Can Woodburning Heaters Be Considered Green?
- Caroline S. Logan
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Of all the processes that humans utilize in our daily lives, the two processes that use the most energy are heating and cooling. Anyone who has ever made a serious attempt to lower their electric bill will be familiar with this fact. When you begin looking at your energy usage and listing them in order of use, heating and cooling will nearly always be number one on the list. As such, these processes warrant special attention when our goal is to create a cleaner and more energy-efficient future. For the purpose of this short article, we will focus on heating.
For most of human history, people have heated their homes with wood. Since wood is also used for so many other things, this resulted in a very big strain on forests and jungles. And yet, the heating alternatives that have thus far been introduced do not seem much better in terms of environmental impact.
Let’s begin with gas heating. The extraction of natural gas is a much more complex and labor-intensive process than the process of collecting some wood. This means that more energy is used in the extraction of the material than that which is practical from an efficiency standpoint. Not only does the gas have to be pumped from the ground, but it also has to be separated from the oil deposits that are usually found along with it. Further, it cannot be effectively shipped without rendering it into a liquid form. This forces companies to build long pipelines to avoid the expense of liquefying the product. Naturally, this creates an environmental hazard, especially for a pipeline stretching over many miles.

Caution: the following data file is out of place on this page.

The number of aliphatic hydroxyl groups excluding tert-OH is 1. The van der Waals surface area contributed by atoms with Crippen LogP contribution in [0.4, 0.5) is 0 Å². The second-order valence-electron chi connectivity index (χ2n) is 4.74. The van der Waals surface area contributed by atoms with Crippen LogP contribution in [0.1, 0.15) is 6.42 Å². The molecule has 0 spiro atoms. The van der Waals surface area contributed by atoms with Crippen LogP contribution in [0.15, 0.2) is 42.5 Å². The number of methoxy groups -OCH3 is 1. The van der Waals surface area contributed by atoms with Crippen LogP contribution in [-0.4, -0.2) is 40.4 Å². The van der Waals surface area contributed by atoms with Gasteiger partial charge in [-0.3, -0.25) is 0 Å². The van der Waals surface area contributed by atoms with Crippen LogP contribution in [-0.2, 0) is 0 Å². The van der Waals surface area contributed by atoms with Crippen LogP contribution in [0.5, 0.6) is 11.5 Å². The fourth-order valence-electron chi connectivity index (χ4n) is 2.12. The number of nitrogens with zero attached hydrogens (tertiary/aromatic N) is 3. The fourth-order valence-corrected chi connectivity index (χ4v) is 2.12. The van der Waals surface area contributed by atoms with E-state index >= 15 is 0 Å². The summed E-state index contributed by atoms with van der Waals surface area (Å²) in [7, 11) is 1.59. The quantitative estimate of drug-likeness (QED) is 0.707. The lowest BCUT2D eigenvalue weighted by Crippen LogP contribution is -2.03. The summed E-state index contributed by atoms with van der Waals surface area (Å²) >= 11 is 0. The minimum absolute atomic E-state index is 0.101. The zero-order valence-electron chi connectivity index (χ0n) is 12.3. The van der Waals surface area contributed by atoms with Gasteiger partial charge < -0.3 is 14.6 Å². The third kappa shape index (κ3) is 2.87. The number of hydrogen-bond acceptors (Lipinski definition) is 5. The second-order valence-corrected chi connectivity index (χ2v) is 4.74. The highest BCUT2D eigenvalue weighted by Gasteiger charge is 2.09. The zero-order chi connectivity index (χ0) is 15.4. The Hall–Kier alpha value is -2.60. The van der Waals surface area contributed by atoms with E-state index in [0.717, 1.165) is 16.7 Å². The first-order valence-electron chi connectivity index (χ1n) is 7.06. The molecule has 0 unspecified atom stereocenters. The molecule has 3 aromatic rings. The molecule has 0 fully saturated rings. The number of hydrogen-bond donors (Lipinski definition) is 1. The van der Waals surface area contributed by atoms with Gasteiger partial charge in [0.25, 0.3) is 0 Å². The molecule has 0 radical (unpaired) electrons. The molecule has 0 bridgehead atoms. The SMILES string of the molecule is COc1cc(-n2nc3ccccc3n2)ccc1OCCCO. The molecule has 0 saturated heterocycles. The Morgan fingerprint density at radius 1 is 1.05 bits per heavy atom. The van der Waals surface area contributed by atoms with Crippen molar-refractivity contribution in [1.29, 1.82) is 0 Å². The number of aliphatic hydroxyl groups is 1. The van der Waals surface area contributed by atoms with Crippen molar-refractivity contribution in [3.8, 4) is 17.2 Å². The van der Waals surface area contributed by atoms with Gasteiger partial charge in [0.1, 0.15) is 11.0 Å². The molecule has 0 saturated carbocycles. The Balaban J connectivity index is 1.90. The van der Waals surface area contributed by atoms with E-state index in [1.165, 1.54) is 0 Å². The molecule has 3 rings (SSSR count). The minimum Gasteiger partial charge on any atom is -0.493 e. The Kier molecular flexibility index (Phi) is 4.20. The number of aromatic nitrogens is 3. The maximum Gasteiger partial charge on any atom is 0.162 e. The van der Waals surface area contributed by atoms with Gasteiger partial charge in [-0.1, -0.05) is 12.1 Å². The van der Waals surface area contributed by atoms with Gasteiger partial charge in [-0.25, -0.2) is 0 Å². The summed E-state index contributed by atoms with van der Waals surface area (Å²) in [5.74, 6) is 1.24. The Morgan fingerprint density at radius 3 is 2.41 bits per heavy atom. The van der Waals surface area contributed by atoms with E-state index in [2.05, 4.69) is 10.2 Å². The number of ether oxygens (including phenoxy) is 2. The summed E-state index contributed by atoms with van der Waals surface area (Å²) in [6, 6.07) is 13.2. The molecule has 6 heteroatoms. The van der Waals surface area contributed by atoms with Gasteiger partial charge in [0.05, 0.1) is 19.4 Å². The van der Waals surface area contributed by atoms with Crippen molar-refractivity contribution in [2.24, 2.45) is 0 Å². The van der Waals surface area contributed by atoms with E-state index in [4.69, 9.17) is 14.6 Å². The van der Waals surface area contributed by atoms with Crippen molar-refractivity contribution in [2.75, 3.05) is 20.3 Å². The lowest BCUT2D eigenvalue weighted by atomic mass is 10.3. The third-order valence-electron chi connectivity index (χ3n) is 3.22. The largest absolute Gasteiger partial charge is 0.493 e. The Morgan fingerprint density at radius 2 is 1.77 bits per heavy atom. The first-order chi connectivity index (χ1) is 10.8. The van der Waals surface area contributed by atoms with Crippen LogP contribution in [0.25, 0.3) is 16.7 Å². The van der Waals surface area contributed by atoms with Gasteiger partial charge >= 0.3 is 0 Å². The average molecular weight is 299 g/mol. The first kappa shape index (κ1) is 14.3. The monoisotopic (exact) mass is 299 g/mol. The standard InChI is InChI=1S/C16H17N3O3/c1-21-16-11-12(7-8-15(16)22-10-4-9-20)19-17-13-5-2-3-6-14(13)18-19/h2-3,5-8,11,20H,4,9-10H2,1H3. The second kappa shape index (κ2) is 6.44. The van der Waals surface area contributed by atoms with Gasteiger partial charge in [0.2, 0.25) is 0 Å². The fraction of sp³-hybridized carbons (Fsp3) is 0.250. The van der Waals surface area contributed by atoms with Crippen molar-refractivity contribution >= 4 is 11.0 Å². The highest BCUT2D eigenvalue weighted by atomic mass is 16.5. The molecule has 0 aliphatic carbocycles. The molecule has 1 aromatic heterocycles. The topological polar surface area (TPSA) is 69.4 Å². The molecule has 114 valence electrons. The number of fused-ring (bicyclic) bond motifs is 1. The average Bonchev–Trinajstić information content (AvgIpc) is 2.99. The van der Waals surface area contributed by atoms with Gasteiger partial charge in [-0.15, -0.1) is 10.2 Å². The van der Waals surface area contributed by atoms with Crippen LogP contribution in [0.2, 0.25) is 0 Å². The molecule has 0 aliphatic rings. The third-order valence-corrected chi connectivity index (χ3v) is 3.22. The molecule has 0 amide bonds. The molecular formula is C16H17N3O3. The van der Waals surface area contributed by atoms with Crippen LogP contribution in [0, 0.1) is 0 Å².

Kerosene heating is a little better because kerosene is a lot easier to handle and produce than natural gas (which is usually rendered into propane). During the process of petroleum refinement, kerosene is produced as a normal by-product. Since very few machines use kerosene as fuel, this product has few other uses besides heating. However, kerosene is not a green fuel because its emissions are almost as harmful as those of gasoline.
But what about electric heat, you may ask? Well, this is another step in the right direction, but one large problem remains. Electric heaters use a great deal of electrical power in order to do their job, which means that they will often raise one’s electric bill in a substantial way. Depending upon how the electricity is generated, this method can be just as hard on the environment as any.
Personally, I think that wood-based heating can certainly be considered a “green” technology, but only if properly utilized. The main thing is to make sure you never cut down a tree just for its wood. When you do this, you are getting rid of an oxygen producer, which can only be bad. With the amount of wood that humans use for building projects, it makes no sense to cut down living, healthy trees for firewood anyway. You can use old wooden pallets for heating, or you can use old fallen tree limbs collected from the ground. You can also buy wooden pellets that are made from compressed sawdust. The use of wood pellets for heating is particularly efficient.
To put it simply, there is nothing wrong with using wood to heat your home, as long as you use recycled wood. Don’t be afraid to use something that has rotted slightly. Although such wood will not burn as long as it normally would, it is also basically garbage. One other thing to remember is that you should spread your ashes on the ground, as they are good for the soil.